J. D. Port and M. R. Bristow. Altered Beta-adrenergic Receptor Gene Regulation and Signaling in Chronic Heart Failure. Journal of Molecular and Cellular Cardiology (2001) 33, 887-905. Beta adrenergic receptors (beta -ARs) are critical regulators of cardiac function in both normal and pathophysiological states. Under normal conditions, beta -ARs and their signaling pathways modulate both the rate and force of myocardial contraction and relaxation, allowing individuals to respond appropriately to physiological stress or exercise. However, in chronic heart failure, sustained activation of the beta -AR signaling pathways can have overtly negative biological consequences. This notion is reinforced by the positive outcomes of a number of clinical trials demonstrating the usefulness of beta-blocker therapy in chronic congestive heart failure. During the last few years, significant progress has been made in understanding the molecular biological basis of beta -AR function, both at the biochemical and genetic levels. In this review, the biological basis of adrenergic signaling and how this changes in heart failure is discussed. Aspects of adrenergic receptor pharmacology relevant to heart failure are reviewed, including the recently emerging differences described for beta(1)- v beta(2)-AR signaling pathways. Highlighting these differences is recent evidence that over-stimulation of the beta(1)-AR pathway in cardiac myocytes appears to be pro-apoptotic, whereas stimulation of the beta(2)-AR pathway may be anti-apoptotic. Overview of beta -AR gene regulation, transgenic models of beta -AR overexpression, and beta -AR polymorphisms as they relate to heart failure progression are also discussed.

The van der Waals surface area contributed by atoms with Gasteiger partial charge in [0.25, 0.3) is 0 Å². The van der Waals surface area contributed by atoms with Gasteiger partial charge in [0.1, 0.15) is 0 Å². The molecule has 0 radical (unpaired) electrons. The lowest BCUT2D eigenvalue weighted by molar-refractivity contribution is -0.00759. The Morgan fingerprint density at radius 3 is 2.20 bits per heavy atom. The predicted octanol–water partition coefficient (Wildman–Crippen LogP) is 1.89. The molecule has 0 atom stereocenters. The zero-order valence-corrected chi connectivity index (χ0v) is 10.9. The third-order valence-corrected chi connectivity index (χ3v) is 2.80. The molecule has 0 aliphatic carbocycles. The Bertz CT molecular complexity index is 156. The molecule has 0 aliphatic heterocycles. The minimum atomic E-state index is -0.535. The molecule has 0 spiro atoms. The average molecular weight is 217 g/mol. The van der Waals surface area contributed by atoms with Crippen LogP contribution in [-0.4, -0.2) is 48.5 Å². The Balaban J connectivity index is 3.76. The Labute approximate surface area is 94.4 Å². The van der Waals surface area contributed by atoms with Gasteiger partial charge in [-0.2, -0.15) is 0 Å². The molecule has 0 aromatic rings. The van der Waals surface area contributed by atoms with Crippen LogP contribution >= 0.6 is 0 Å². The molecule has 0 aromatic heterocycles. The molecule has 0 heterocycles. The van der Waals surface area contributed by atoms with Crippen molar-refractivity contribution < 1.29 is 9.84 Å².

Copyright 2001 Academic Press.